Monday, 20 February 2017

A Short Run to Fife

It was a wet morning here today but it dried up later and the weatherman promised 12C/54F which is pretty much spring here. I headed to Fife on my CBF250, it was a short run but there was plenty to see.

Entering the Kingdom from the Kincardine Bridge

Longannet Power Station, now closed, burned coal mined in this area.

At Culross I passed this building. With its stone roof it looks like a dungeon but is the boathouse for a nearby mansion.

Culross is a well-preserved town with many interesting buildings. It was founded on mining. Coal provided the power for another industry - the production of salt.

This is the town "tron" or weighting scales. Goods would be weighted here before being loaded onto ships.

How things looked in days past.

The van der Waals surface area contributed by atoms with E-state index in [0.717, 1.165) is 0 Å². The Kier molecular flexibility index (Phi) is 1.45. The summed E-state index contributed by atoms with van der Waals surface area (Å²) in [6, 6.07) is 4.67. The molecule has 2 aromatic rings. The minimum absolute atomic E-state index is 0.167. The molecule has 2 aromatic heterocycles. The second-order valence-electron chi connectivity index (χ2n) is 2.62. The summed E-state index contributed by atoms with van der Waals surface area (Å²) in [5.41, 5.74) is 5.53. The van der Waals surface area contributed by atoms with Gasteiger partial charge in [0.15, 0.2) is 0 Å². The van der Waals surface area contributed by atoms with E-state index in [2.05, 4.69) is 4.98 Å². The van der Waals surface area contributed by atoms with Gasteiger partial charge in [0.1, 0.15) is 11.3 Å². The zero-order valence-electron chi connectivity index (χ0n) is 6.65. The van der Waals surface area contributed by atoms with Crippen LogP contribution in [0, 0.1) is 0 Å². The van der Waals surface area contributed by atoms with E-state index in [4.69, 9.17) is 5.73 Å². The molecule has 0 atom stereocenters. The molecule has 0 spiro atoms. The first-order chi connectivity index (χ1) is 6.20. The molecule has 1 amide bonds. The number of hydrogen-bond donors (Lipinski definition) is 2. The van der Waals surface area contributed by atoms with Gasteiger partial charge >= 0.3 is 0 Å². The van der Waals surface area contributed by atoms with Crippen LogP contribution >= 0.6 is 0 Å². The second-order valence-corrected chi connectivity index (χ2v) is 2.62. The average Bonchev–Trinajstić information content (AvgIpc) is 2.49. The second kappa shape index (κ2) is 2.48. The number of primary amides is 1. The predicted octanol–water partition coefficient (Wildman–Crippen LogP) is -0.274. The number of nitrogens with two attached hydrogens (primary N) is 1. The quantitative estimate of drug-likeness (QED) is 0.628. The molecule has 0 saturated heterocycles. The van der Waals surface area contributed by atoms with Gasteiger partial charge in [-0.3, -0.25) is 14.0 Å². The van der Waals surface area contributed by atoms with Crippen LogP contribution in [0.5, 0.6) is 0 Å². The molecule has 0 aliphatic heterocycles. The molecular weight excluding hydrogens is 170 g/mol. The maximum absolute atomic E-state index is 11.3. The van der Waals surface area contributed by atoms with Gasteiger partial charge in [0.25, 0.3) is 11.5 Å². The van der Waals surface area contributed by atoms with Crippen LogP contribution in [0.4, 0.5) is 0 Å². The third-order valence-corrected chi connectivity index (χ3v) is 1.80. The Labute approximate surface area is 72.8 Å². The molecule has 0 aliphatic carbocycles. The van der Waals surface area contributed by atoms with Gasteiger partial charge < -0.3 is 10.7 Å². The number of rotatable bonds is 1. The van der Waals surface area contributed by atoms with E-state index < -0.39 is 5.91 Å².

Culross Palace dates from about 1600 and was built on the profits from coal. The red tiles are unusual for Scotland (slate being more common) but ships exporting coal & salt to Europe brought them back as ballast. The palace was getting some winter maintenance today.

The cobbled back streets were very bumpy!

Culross Abbey (1217)

In Charlestown there was evidence of another industry that used the local coal. These are lime kilns built around 1750. They operated until 1956.

The next town along is eh, Limekilns.

The Firth of Forth

In the town there were some classic cars outside the church. There seemed to be a funeral going on - for a car enthusiast?

The aircraft carrier HMS Queen Elizabeth under construction at the naval dockyard at Rosyth.


  1. Great pictures. A nice contrast with the ominous clouds.

    1. "ominous clouds", or as we call them in Scotland, "the sky"! I should have added in the posting that all the photographs were taken in only 12 miles of coast.